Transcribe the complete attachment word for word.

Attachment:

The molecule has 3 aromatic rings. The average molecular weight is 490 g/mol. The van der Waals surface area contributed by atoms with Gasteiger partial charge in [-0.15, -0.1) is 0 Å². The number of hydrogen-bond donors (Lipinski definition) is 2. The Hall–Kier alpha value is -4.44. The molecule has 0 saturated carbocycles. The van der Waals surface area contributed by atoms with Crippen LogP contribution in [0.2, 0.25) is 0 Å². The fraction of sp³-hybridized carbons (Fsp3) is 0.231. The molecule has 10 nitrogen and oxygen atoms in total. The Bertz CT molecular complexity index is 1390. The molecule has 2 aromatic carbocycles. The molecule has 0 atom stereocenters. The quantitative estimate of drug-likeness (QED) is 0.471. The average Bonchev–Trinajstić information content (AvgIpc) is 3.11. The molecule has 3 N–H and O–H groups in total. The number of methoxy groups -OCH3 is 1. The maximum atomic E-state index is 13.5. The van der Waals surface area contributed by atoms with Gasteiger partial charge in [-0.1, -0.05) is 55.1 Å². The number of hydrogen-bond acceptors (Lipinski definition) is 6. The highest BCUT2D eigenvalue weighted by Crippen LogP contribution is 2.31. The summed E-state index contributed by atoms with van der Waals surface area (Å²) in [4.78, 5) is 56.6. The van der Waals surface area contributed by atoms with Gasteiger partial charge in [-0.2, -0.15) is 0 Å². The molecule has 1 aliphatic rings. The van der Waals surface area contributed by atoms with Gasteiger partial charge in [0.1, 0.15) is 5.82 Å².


The molecule has 3 aromatic rings. The average molecular weight is 490 g/mol. The van der Waals surface area contributed by atoms with Gasteiger partial charge in [-0.15, -0.1) is 0 Å². The number of hydrogen-bond donors (Lipinski definition) is 2. The Hall–Kier alpha value is -4.44. The molecule has 0 saturated carbocycles. The van der Waals surface area contributed by atoms with Crippen LogP contribution in [0.2, 0.25) is 0 Å². The fraction of sp³-hybridized carbons (Fsp3) is 0.231. The molecule has 10 nitrogen and oxygen atoms in total. The Bertz CT molecular complexity index is 1390. The molecule has 2 aromatic carbocycles. The molecule has 0 atom stereocenters. The quantitative estimate of drug-likeness (QED) is 0.471. The average Bonchev–Trinajstić information content (AvgIpc) is 3.11. The molecule has 3 N–H and O–H groups in total. The number of methoxy groups -OCH3 is 1. The maximum atomic E-state index is 13.5. The van der Waals surface area contributed by atoms with Gasteiger partial charge in [-0.1, -0.05) is 55.1 Å². The number of hydrogen-bond acceptors (Lipinski definition) is 6. The highest BCUT2D eigenvalue weighted by Crippen LogP contribution is 2.31. The summed E-state index contributed by atoms with van der Waals surface area (Å²) in [4.78, 5) is 56.6. The van der Waals surface area contributed by atoms with Gasteiger partial charge in [-0.2, -0.15) is 0 Å². The molecule has 1 aliphatic rings. The van der Waals surface area contributed by atoms with Gasteiger partial charge in [0.1, 0.15) is 5.82 Å².